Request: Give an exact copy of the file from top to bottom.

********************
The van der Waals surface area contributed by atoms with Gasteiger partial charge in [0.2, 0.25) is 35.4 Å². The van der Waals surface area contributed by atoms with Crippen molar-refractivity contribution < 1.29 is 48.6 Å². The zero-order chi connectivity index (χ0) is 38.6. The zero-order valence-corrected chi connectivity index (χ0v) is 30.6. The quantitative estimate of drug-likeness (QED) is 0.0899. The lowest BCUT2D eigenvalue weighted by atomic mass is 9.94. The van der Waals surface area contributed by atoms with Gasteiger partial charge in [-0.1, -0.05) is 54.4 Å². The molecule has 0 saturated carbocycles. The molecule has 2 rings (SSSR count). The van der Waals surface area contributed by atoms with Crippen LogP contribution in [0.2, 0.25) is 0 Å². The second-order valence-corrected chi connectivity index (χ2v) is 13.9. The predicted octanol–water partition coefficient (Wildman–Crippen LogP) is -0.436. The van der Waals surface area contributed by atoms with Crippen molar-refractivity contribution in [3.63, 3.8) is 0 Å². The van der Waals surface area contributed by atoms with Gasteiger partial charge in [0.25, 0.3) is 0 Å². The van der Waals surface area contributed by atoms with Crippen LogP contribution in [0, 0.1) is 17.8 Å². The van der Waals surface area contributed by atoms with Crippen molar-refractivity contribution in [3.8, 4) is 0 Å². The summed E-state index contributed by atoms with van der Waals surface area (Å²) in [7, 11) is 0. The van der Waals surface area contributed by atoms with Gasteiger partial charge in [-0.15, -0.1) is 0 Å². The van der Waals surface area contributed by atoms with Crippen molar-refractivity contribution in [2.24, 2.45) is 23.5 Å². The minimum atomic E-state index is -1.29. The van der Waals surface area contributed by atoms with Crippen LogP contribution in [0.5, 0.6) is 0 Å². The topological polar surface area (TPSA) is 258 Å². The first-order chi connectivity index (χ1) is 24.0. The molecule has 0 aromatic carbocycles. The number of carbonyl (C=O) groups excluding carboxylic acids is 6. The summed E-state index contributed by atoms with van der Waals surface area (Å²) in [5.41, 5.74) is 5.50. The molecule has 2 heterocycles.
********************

The van der Waals surface area contributed by atoms with Gasteiger partial charge in [0.2, 0.25) is 35.4 Å². The van der Waals surface area contributed by atoms with Crippen molar-refractivity contribution < 1.29 is 48.6 Å². The zero-order chi connectivity index (χ0) is 38.6. The zero-order valence-corrected chi connectivity index (χ0v) is 30.6. The quantitative estimate of drug-likeness (QED) is 0.0899. The lowest BCUT2D eigenvalue weighted by atomic mass is 9.94. The van der Waals surface area contributed by atoms with Gasteiger partial charge in [-0.1, -0.05) is 54.4 Å². The molecule has 0 saturated carbocycles. The molecule has 2 rings (SSSR count). The van der Waals surface area contributed by atoms with Crippen LogP contribution in [0.2, 0.25) is 0 Å². The second-order valence-corrected chi connectivity index (χ2v) is 13.9. The predicted octanol–water partition coefficient (Wildman–Crippen LogP) is -0.436. The van der Waals surface area contributed by atoms with Crippen molar-refractivity contribution in [3.63, 3.8) is 0 Å². The van der Waals surface area contributed by atoms with Gasteiger partial charge in [0.25, 0.3) is 0 Å². The van der Waals surface area contributed by atoms with Crippen LogP contribution in [0, 0.1) is 17.8 Å². The van der Waals surface area contributed by atoms with Crippen molar-refractivity contribution in [3.8, 4) is 0 Å². The summed E-state index contributed by atoms with van der Waals surface area (Å²) in [7, 11) is 0. The van der Waals surface area contributed by atoms with Gasteiger partial charge in [-0.15, -0.1) is 0 Å². The van der Waals surface area contributed by atoms with Crippen molar-refractivity contribution in [2.24, 2.45) is 23.5 Å². The minimum atomic E-state index is -1.29. The van der Waals surface area contributed by atoms with Crippen LogP contribution in [0.5, 0.6) is 0 Å². The topological polar surface area (TPSA) is 258 Å². The first-order chi connectivity index (χ1) is 24.0. The molecule has 0 aromatic carbocycles. The number of carbonyl (C=O) groups excluding carboxylic acids is 6. The summed E-state index contributed by atoms with van der Waals surface area (Å²) in [5.41, 5.74) is 5.50. The molecule has 2 heterocycles.